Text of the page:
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Speaker Series

Speaker Series

Each year, the Communication Institute holds a series of 4-6 lectures offered by faculty from across our campus, the United States, and internationally. Speakers discuss how their research-in-progress addresses an issue of public concern at the intersections of communication and public policy. Follow the links below to review the collection of speakers that the Communication Institute has hosted.


Upcoming Speakers:

Colonial apologies in the US: Analyzing historical inequalities

Date: Thursday, April 11, 2024

Time: 3:00 - 4:30 PM

Location: Edna Anderson-Taylor Communication Institute, LNCO 2910

Are more people leaving the LDS church? Event flyer (all information is on the site)

Dr. Dalaki Livingston collected government issued apologies towards Indigenous people in the United States and is evaluating the image repair strategies utilized by US agencies. The usage of image repair strategies is typically used to save face or at least repair perceptions about public image. Utilizing apologia strategies, US agencies have issued a myriad of apologies in various contexts to repair public perceptions about relations with Indigenous peoples. The scope of this research is not measuring the success but the type and frequency of apologia strategies being used. Using a western paradigm to critique the formal attempts at reconciliation and reclamation, he hopes to better understand the baby steps needed to find a path forward in establishing equitable relationships with Indigenous communities. Before problems can be fixed, those problems need to be addressed.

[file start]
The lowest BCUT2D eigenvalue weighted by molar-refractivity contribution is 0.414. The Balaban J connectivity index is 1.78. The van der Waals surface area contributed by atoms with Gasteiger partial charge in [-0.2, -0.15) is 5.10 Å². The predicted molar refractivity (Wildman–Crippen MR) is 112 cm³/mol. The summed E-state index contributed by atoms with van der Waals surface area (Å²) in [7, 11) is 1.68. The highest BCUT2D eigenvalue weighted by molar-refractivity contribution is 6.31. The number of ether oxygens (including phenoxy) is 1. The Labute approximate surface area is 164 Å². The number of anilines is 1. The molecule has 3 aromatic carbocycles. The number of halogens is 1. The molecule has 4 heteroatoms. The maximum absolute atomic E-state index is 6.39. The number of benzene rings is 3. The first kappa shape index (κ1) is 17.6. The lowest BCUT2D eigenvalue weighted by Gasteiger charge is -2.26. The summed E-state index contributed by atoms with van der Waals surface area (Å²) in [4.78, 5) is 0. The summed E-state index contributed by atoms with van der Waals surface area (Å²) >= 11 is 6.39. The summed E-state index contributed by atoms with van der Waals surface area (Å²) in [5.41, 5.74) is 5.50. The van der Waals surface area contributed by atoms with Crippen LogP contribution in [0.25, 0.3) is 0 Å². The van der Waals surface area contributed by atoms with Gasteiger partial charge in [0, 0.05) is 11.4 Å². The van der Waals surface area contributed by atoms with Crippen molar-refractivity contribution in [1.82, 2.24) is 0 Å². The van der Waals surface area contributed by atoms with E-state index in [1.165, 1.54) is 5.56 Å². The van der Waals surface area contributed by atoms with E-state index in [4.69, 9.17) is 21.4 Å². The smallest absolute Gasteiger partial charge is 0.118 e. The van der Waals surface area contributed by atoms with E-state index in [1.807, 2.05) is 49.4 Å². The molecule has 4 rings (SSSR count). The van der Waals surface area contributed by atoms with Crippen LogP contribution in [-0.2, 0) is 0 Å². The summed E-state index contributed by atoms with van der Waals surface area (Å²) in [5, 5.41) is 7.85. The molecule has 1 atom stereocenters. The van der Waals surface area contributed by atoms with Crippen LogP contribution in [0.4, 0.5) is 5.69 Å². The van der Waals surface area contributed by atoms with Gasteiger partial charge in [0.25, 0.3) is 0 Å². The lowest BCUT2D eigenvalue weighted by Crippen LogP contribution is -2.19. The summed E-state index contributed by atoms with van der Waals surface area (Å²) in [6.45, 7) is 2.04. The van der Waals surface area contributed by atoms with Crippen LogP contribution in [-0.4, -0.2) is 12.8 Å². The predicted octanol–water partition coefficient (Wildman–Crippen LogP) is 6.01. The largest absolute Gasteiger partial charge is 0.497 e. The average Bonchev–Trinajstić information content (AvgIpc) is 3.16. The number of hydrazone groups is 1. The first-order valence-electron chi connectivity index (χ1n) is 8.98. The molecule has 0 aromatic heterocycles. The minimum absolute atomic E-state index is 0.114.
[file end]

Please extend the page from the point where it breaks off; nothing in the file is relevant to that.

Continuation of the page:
More about Dr. Dalaki Livingston

Dalaki Livingston received his doctorate from the University of Oklahoma and is continuing his research here at the University of Utah. His research focuses on deliberation, Indigenous methods, pop culture, and health communication. During his tenure at OU, he worked in various capacities with the Center for the Ethics of Indigenous Genomic Research (CEIGR) and the Genomics and Ethics Program for Native Students (GEN). With CEIGR, he focused on projects surrounding Indigenous Deliberations with several partners. While working with GEN, his training revolved around Indigenous rights and sovereignty. Navigating academia and Indigenous communities is complicated largely due to historical, colonial, and systemic inequalities. He hopes to help others navigating those spaces, both within Indigenous communities and academia. In addition to his work with Indigenous communities, he also critically analyzes representation of Indigenous peoples in pop culture: television, movies, books, graphic novels, video games, or table-top roleplaying games. In his spare time, he volunteers as an assistant high school wrestling coach and is a co-developer for a tablet-top roleplaying game. He hails from Milford, Utah and is the 6th child of nine.

Past Speakers:


Last Updated: 3/29/24